Mr. Foster is a cognitively challenged black man who has been imprisoned nearly thirty years waiting execution following a murder conviction. The issue before the court was whether Mr. Foster's right to trial before a jury of his peers was defeated through the prosecution’s manipulation of the juror selection process. Mr. Foster, who is African American, argued that the prosecutor impermissibly eliminated black jurors thus creating a biased jury pool. The court, in a seven to one opinion, determined that the prosecution demonstrated racial bias in jury selection and remanded the case to the lower court.
The legal impact of the decision will be limited. Mr. Foster’s lawyers gained access to the thirty-year-old prosecutor’s file which showed, among other discriminatory evidence, a “b” written next to the names of the black prospective jurors. Such blatant evidence is rarely available. With progressively more focus on criminal justice practices that limit or deny civil rights protection to people of color, it is likely that written documentation of exclusionary jury practices no longer appear in prosecutor’s notes. The case is unlikely to influence future discrimination cases except in one regard: it is possible that some judges will scrutinize more closely the Batson claims of prosecutors that there were “ legitimate reasons” for eliminating black jurors. But under the current status of case law favoring prosecutors even enhanced scrutiny is not likely to change discriminatory practices.
In addition, two justices noted, there may be procedural barriers beyond the bias issue that prevent Mr. Foster from receiving a new trial.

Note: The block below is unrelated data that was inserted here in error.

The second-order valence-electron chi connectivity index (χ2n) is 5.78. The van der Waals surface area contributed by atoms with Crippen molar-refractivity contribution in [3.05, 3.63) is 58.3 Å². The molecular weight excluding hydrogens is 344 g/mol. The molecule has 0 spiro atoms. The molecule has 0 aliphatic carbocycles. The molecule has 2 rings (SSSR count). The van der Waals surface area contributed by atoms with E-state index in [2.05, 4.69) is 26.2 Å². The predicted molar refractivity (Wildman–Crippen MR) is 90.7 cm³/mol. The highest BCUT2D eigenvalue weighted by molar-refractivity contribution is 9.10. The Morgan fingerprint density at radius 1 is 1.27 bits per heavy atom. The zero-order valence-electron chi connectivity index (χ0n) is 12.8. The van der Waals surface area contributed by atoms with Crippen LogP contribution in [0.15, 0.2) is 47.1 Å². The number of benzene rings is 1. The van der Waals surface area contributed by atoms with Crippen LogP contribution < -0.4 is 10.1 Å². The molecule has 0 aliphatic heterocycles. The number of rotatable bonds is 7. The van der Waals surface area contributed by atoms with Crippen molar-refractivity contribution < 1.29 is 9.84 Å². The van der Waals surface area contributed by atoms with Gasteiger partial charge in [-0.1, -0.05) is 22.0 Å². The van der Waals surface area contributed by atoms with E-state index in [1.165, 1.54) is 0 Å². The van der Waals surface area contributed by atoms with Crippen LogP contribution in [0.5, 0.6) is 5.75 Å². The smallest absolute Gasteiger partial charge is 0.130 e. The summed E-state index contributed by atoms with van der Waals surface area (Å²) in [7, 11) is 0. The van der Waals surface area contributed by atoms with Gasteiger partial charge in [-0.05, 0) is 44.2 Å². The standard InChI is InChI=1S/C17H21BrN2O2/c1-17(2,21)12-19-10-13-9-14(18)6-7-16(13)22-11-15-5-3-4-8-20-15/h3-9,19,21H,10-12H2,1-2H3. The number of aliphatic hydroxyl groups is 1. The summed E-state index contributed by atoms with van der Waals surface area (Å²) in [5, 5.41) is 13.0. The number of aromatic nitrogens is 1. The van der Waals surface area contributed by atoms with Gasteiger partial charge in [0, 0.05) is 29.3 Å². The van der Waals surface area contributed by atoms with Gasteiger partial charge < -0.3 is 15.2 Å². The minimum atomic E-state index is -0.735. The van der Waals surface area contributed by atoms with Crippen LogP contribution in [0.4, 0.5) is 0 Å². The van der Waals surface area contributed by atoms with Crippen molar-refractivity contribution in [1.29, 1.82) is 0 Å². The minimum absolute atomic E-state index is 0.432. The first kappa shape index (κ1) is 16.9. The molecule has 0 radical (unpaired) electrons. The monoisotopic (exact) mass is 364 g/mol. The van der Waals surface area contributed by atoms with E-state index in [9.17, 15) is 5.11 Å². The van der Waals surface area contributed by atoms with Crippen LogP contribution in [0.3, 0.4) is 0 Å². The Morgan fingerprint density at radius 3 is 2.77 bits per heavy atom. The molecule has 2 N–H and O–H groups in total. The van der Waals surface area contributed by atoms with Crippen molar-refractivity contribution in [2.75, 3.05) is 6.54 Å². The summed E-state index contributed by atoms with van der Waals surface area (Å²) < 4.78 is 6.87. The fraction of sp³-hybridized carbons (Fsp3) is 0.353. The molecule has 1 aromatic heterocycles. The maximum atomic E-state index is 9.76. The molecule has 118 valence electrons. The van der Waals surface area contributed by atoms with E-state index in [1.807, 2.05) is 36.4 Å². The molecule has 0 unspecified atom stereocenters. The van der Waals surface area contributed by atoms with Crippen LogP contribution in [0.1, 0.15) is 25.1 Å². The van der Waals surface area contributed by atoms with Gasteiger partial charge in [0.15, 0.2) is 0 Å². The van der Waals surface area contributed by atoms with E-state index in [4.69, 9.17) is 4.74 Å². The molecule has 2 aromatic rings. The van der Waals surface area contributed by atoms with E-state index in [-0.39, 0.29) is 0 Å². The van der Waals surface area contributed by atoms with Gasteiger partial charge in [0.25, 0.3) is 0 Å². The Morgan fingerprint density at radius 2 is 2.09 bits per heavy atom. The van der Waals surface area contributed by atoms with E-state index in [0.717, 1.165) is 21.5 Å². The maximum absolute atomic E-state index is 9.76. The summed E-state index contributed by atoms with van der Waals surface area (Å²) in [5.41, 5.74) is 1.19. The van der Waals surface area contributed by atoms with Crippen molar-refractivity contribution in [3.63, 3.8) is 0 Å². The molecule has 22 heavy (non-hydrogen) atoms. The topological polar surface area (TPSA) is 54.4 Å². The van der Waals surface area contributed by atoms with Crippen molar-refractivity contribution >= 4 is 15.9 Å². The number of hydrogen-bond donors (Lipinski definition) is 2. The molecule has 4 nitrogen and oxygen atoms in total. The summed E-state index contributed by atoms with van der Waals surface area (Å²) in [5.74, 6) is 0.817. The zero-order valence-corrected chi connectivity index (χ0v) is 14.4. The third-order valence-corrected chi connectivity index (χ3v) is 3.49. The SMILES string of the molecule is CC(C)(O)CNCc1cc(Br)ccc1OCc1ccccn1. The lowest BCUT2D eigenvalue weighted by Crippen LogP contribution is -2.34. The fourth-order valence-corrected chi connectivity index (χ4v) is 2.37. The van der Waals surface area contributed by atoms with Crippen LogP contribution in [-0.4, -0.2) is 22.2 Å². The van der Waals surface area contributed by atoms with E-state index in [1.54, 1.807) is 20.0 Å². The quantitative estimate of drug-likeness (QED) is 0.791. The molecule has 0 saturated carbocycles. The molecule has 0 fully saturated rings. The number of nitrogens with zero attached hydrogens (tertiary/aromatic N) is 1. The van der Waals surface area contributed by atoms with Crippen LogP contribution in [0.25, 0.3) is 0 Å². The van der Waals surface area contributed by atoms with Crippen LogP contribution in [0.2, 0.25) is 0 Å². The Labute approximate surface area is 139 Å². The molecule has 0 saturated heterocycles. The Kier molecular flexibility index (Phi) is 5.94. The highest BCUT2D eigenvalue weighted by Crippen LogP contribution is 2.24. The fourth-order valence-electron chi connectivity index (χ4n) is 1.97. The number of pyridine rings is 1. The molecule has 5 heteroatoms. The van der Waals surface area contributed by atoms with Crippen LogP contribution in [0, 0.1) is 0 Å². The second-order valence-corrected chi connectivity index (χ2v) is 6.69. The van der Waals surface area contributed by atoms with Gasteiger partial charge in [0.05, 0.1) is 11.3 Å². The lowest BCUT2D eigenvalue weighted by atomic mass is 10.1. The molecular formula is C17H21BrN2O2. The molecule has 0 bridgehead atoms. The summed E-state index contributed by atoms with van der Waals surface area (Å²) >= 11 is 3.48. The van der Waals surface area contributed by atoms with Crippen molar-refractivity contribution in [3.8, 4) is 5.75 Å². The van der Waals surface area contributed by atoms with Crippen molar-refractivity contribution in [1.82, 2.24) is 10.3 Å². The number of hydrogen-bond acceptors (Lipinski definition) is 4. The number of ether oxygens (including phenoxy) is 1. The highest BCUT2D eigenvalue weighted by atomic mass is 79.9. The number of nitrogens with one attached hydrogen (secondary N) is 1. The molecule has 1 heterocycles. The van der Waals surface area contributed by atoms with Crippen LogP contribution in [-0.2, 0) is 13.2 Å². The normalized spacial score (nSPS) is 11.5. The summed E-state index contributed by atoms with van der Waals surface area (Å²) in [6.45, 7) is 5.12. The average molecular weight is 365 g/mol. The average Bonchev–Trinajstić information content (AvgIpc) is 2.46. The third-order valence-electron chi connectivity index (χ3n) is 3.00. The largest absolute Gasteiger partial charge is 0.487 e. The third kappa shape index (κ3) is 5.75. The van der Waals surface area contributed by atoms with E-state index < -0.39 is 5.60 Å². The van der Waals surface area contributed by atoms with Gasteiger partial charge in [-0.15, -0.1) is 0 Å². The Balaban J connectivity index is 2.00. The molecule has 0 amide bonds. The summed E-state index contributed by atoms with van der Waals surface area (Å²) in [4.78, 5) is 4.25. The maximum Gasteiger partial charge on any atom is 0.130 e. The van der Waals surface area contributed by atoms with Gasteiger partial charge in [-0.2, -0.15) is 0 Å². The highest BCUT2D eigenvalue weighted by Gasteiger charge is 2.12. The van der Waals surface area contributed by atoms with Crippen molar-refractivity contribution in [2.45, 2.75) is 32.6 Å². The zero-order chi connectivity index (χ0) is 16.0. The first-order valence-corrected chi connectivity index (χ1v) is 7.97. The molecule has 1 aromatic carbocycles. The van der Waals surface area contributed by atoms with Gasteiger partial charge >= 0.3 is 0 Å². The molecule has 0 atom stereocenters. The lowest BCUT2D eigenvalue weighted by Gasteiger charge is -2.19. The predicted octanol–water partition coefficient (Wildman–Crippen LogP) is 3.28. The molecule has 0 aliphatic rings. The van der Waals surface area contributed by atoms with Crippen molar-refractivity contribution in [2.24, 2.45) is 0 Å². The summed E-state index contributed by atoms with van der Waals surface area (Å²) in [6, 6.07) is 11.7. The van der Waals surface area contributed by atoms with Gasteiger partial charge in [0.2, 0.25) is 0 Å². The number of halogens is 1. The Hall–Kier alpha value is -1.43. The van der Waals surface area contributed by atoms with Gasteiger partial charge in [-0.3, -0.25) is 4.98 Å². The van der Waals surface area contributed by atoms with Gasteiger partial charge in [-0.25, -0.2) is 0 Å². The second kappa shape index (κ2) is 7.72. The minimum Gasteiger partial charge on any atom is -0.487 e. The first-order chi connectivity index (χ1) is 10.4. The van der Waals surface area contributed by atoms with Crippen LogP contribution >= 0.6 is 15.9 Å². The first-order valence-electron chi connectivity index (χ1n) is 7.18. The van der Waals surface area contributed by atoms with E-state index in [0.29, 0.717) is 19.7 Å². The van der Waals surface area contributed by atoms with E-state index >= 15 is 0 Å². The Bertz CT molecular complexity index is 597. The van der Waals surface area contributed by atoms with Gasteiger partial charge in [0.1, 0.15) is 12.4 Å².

But will the prosecutor in question benefit from the passage of time thereby avoiding disciplinary action?
ABA Model Rule 3.8 emphasizes the special duty of prosecutors to assure justice, in addition to their duties to be competent lawyers on behalf of the state. Under the rule, prosecutors have a duty to seek and preserve justice as well as to prosecute individuals deemed a threat to the public. Commentary to the rule reads in part: "A prosecutor has the responsibility of a minister of justice and not simply that of an advocate." This includes an obligation to ensure that the defendant receives "procedural justice".
Unlike other model rules, as adopted by the various states, there are relatively few disciplinary decisions sanctioning prosecutors for behavior that frustrates or thwarts justice. The apparent lack of discipline for prosecutors (think of the lack of discipline for the now notorious prosecutor in Making of A Murderer) ignites vigorous law classroom debate. Many disciplinary complaints allege conduct as concerning as that found in the documentary. But even when the facts of the complaint are acknowledged, often no or mild discipline follows.
The ethics discussion typically progresses from one concerning individual cases to the larger problem of whether or not the lack of discipline results from a bias to protect the state. What is the fear behind disciplining wayward prosecutors? Are ethics boards concerned about a flood of complaints that might result in a mirroring of the justice systems overcrowded dockets? If so, that fear must be insufficient to prevent disciplinary boards from applying their independent judgment. Adverse collateral consequences to legal systems must not be a factor in determining whether justice has been manipulated by a key state actor.